LONG BEACH — After decades of indecision about the proper use of the Pacific Coast Campus, Long Beach Community College trustees are considering investing $3.7 million in the facility and declaring it a center for vocational education and classes in English as a second language.
A staff proposal presented to the board of trustees Tuesday says that the Pacific Coast campus should "be thought of as other than a full-service campus." It recommends dropping some services, strengthening others and overhauling the physical plant to make the campus more useful, more attractive and more cost-efficient.
The proposal suggests that the board sell or lease excess property--such as a vacant, 11.5-acre parcel north of Alamitos Avenue, appraised at $3.5 million to $4.5 million a year ago--to raise funds to renovate buildings. Projections also call for a $2-million surplus in the district capital improvements fund at the end of this year, which could be used to finance improvements. Another $400,000 could come from state grants that have been applied for by the district.
Gymnasium May Be Converted
Part of the money could be used to convert the gymnasium into a center that would house counseling, job placement and financial aid offices, a library and seven learning-assistance programs, which are now scattered in classrooms needed for other uses.
Under the proposal, the cafeteria, which is expected to lose $15,000 this year, would be converted into a multipurpose room that could be used for exercise classes. A food stand would be opened on campus, possibly in the center of a grassy mall that is also proposed.
The mall would diagonally bisect the main parking lot to unify the school. The large, unlandscaped parking lot now separates the northern half of the campus --which contains technical and trade courses--from the older, southern half --which houses English as a second language classes, the gymnasium, cafeteria and most academic classes.
The proposal also calls for overhauling the electrical system, resurfacing parking lots, remodeling the fine arts and automotive buildings and adding a new entrance on Walnut Avenue. The May Avenue entrance, which is considered unsafe now because motorists enter it by making left turns off Pacific Coast Highway, would be closed to all but right-turn traffic.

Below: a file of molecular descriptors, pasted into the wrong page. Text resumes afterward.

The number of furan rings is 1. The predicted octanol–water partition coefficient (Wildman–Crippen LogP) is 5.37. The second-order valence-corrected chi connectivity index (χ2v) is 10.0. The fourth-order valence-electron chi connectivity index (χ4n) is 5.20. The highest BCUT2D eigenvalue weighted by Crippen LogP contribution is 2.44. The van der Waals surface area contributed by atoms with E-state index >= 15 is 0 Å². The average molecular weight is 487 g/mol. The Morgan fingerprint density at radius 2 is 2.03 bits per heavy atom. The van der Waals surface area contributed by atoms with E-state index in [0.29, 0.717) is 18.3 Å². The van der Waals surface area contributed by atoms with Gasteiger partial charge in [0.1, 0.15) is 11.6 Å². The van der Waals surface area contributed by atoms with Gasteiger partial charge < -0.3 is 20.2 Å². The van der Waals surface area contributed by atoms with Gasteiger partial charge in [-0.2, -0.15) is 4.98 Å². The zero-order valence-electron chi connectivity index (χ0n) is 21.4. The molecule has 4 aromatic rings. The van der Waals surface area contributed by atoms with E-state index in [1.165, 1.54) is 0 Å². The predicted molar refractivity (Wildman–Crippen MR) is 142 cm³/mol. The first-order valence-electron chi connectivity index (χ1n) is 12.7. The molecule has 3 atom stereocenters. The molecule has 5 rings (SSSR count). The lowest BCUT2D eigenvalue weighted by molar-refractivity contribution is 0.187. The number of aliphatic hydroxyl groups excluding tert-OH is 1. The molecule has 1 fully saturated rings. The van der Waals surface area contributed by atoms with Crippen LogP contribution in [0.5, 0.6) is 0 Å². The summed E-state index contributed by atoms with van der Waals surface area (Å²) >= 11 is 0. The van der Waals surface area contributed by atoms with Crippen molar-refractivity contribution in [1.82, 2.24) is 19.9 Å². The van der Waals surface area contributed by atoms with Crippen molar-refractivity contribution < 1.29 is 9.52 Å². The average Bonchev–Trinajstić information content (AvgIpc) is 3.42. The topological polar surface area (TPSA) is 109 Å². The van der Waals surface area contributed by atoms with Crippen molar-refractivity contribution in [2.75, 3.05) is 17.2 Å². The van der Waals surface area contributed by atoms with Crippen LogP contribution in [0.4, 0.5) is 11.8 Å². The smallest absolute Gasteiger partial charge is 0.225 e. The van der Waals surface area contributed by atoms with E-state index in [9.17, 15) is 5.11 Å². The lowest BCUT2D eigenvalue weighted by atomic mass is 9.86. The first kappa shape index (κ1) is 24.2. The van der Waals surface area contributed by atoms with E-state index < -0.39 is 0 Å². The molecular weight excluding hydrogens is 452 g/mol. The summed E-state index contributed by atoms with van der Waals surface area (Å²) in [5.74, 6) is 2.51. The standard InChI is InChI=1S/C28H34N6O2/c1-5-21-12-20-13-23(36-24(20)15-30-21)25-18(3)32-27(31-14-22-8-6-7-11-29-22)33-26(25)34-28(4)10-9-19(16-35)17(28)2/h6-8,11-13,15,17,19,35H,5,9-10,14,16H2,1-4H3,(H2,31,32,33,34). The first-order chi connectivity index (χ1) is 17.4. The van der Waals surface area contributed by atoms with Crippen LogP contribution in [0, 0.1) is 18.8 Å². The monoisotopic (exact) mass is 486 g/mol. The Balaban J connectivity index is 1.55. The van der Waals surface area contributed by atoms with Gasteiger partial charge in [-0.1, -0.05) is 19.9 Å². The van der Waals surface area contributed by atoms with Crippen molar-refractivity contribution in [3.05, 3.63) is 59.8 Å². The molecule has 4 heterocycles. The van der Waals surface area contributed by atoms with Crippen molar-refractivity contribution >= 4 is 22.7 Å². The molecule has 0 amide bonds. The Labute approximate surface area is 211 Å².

Pacific Coast accommodates about 20% of the students who attend Long Beach City College, and its site is a little more than half the size of the Liberal Arts Campus across town on Carson Street, near Lakewood Boulevard.
Long Beach City College acquired the former junior high school site in 1949, and since then it has been used mostly for vocational classes and business education. English as a second language has also become a major department in recent years.
The campus, on Pacific Coast Highway about two miles east of the Long Beach Freeway, now houses all of the college's technical, trade and industrial classes and most of the secretarial- and clerical-train
ing classes. All but six of about 60 English as a second language classes are taught at the Pacific Coast Campus.
Some entry-level vocational education classes may be moved to Pacific Coast from the main campus if the board adopts the proposal, said Bill Barnes, dean of the Pacific Coast campus.
'Commitment to Site'
"The (instructional) changes appear to be more dramatic than they actually are," said Barnes. "The important thing is that if the board accepts this, it puts them on record with 500 staff members with a commitment to the site. The problem has been the indecision."
Barbara Kalbus, vice president of academic affairs, said that courses would continue to be offered to students interested in earning an associate of arts degree in conjunction with their technical certificates.
Trustees will decide May 13 whether to give the plan preliminary approval. Supt. John McCuen and board president Trudy Polsky both predicted some version of it will be adopted.
"I'm certain there will be some modification of the plan as we go along," Polsky said. "Right now, I have no criticism of it whatsoever."
Administrators say they hope adoption of the plan will end what McCuen called "the several decades' agony of not knowing from one year to the next if there is even going to be a (Pacific Coast) campus."
Board members, though, insist that in recent years they have not considered scuttling the campus, which serves 8,000 students. But because it has been operating with a one-room library, a money-losing cafeteria, inadequate classroom space, parking lots that flood in a heavy rain and no firm consensus on its purpose, the campus' future has been the object of ongoing speculation.
"The faculty (at Pacific Coast) is constantly on edge because of the uncertainty of things," said Eric David, who taught at the campus part-time for five years before getting a full-time teaching job at the main campus.